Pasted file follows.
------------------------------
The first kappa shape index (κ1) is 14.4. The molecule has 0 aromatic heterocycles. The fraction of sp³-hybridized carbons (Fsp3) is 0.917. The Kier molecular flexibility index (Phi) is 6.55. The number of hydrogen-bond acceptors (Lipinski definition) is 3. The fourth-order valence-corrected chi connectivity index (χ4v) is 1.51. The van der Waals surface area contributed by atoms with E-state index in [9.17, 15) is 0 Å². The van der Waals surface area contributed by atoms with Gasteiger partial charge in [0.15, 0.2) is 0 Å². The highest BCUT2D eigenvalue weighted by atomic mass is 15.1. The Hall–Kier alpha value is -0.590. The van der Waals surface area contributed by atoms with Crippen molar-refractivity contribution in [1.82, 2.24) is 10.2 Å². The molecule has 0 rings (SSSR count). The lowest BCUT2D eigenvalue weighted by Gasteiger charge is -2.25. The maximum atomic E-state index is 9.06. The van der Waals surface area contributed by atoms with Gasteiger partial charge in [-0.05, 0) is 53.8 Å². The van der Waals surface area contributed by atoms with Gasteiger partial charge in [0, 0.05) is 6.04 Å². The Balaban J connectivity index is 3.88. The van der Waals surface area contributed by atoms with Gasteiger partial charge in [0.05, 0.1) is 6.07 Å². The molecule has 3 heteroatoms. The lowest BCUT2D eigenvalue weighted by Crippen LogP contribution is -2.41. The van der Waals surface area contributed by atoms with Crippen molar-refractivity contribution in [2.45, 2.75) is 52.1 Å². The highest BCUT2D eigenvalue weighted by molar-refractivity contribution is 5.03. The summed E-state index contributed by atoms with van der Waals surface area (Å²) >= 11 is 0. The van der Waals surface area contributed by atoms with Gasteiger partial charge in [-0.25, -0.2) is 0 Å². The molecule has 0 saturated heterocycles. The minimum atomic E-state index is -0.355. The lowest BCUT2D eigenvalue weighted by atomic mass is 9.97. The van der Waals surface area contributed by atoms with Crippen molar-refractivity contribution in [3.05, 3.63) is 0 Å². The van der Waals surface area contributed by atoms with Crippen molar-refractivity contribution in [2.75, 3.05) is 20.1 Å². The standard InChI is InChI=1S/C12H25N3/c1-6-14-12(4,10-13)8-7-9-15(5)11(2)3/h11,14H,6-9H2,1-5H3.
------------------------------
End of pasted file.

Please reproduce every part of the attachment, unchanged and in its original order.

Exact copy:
The first kappa shape index (κ1) is 14.4. The molecule has 0 aromatic heterocycles. The fraction of sp³-hybridized carbons (Fsp3) is 0.917. The Kier molecular flexibility index (Phi) is 6.55. The number of hydrogen-bond acceptors (Lipinski definition) is 3. The fourth-order valence-corrected chi connectivity index (χ4v) is 1.51. The van der Waals surface area contributed by atoms with E-state index in [9.17, 15) is 0 Å². The van der Waals surface area contributed by atoms with Gasteiger partial charge in [0.15, 0.2) is 0 Å². The highest BCUT2D eigenvalue weighted by atomic mass is 15.1. The Hall–Kier alpha value is -0.590. The van der Waals surface area contributed by atoms with Crippen molar-refractivity contribution in [1.82, 2.24) is 10.2 Å². The molecule has 0 rings (SSSR count). The lowest BCUT2D eigenvalue weighted by Gasteiger charge is -2.25. The maximum atomic E-state index is 9.06. The van der Waals surface area contributed by atoms with Gasteiger partial charge in [-0.05, 0) is 53.8 Å². The van der Waals surface area contributed by atoms with Gasteiger partial charge in [0, 0.05) is 6.04 Å². The Balaban J connectivity index is 3.88. The van der Waals surface area contributed by atoms with Gasteiger partial charge in [0.05, 0.1) is 6.07 Å². The molecule has 3 heteroatoms. The lowest BCUT2D eigenvalue weighted by Crippen LogP contribution is -2.41. The van der Waals surface area contributed by atoms with Crippen molar-refractivity contribution in [2.45, 2.75) is 52.1 Å². The highest BCUT2D eigenvalue weighted by molar-refractivity contribution is 5.03. The summed E-state index contributed by atoms with van der Waals surface area (Å²) >= 11 is 0. The van der Waals surface area contributed by atoms with Gasteiger partial charge in [-0.25, -0.2) is 0 Å². The molecule has 0 saturated heterocycles. The minimum atomic E-state index is -0.355. The lowest BCUT2D eigenvalue weighted by atomic mass is 9.97. The van der Waals surface area contributed by atoms with Crippen molar-refractivity contribution in [3.05, 3.63) is 0 Å². The van der Waals surface area contributed by atoms with Crippen molar-refractivity contribution in [2.75, 3.05) is 20.1 Å². The standard InChI is InChI=1S/C12H25N3/c1-6-14-12(4,10-13)8-7-9-15(5)11(2)3/h11,14H,6-9H2,1-5H3.